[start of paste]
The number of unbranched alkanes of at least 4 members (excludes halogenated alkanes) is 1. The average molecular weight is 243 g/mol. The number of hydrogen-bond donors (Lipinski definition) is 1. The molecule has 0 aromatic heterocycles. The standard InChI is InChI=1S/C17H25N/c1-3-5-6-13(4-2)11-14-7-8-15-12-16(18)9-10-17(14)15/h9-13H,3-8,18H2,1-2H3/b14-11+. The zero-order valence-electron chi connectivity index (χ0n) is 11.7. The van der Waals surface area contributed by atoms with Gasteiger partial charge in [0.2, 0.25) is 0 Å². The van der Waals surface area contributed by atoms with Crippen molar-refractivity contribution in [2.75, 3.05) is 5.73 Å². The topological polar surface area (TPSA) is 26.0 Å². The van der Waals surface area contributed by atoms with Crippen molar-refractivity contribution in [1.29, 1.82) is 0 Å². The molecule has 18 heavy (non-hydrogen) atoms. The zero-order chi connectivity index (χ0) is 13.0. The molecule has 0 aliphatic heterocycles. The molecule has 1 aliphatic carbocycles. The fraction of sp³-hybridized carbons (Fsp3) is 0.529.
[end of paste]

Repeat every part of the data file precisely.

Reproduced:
The number of unbranched alkanes of at least 4 members (excludes halogenated alkanes) is 1. The average molecular weight is 243 g/mol. The number of hydrogen-bond donors (Lipinski definition) is 1. The molecule has 0 aromatic heterocycles. The standard InChI is InChI=1S/C17H25N/c1-3-5-6-13(4-2)11-14-7-8-15-12-16(18)9-10-17(14)15/h9-13H,3-8,18H2,1-2H3/b14-11+. The zero-order valence-electron chi connectivity index (χ0n) is 11.7. The van der Waals surface area contributed by atoms with Gasteiger partial charge in [0.2, 0.25) is 0 Å². The van der Waals surface area contributed by atoms with Crippen molar-refractivity contribution in [2.75, 3.05) is 5.73 Å². The topological polar surface area (TPSA) is 26.0 Å². The van der Waals surface area contributed by atoms with Crippen molar-refractivity contribution in [1.29, 1.82) is 0 Å². The molecule has 18 heavy (non-hydrogen) atoms. The zero-order chi connectivity index (χ0) is 13.0. The molecule has 0 aliphatic heterocycles. The molecule has 1 aliphatic carbocycles. The fraction of sp³-hybridized carbons (Fsp3) is 0.529.